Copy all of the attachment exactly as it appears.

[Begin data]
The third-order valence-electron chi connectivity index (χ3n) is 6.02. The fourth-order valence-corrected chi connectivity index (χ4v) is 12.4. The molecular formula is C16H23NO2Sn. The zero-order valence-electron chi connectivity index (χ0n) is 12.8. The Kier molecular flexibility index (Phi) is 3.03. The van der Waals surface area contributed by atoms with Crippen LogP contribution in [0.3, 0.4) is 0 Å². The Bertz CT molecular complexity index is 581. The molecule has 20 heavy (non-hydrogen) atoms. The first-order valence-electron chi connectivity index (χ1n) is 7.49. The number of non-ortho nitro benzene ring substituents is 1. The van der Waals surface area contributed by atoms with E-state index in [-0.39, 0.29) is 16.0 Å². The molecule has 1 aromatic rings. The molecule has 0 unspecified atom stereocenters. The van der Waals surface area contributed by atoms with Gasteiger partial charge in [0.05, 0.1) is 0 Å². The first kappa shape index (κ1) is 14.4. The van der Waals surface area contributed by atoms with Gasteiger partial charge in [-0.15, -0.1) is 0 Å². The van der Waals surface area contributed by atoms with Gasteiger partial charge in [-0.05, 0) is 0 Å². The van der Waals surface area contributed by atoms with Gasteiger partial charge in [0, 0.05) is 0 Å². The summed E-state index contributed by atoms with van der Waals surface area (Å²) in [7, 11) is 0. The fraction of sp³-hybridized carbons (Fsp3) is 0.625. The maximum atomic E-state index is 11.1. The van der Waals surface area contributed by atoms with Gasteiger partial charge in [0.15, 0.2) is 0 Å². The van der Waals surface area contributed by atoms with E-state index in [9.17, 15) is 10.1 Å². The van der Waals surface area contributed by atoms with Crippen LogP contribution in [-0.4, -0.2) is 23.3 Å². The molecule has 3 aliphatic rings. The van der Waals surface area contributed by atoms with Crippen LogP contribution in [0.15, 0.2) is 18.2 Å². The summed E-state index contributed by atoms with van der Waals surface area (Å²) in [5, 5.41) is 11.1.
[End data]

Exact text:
The third-order valence-electron chi connectivity index (χ3n) is 6.02. The fourth-order valence-corrected chi connectivity index (χ4v) is 12.4. The molecular formula is C16H23NO2Sn. The zero-order valence-electron chi connectivity index (χ0n) is 12.8. The Kier molecular flexibility index (Phi) is 3.03. The van der Waals surface area contributed by atoms with Crippen LogP contribution in [0.3, 0.4) is 0 Å². The Bertz CT molecular complexity index is 581. The molecule has 20 heavy (non-hydrogen) atoms. The first-order valence-electron chi connectivity index (χ1n) is 7.49. The number of non-ortho nitro benzene ring substituents is 1. The van der Waals surface area contributed by atoms with E-state index in [-0.39, 0.29) is 16.0 Å². The molecule has 1 aromatic rings. The molecule has 0 unspecified atom stereocenters. The van der Waals surface area contributed by atoms with Gasteiger partial charge in [0.05, 0.1) is 0 Å². The first kappa shape index (κ1) is 14.4. The van der Waals surface area contributed by atoms with Gasteiger partial charge in [-0.15, -0.1) is 0 Å². The van der Waals surface area contributed by atoms with Gasteiger partial charge in [-0.05, 0) is 0 Å². The van der Waals surface area contributed by atoms with Gasteiger partial charge in [0, 0.05) is 0 Å². The summed E-state index contributed by atoms with van der Waals surface area (Å²) in [7, 11) is 0. The fraction of sp³-hybridized carbons (Fsp3) is 0.625. The maximum atomic E-state index is 11.1. The van der Waals surface area contributed by atoms with Gasteiger partial charge in [0.15, 0.2) is 0 Å². The van der Waals surface area contributed by atoms with E-state index in [9.17, 15) is 10.1 Å². The van der Waals surface area contributed by atoms with Crippen LogP contribution in [-0.4, -0.2) is 23.3 Å². The molecule has 3 aliphatic rings. The van der Waals surface area contributed by atoms with Crippen LogP contribution in [0.15, 0.2) is 18.2 Å². The summed E-state index contributed by atoms with van der Waals surface area (Å²) in [5, 5.41) is 11.1.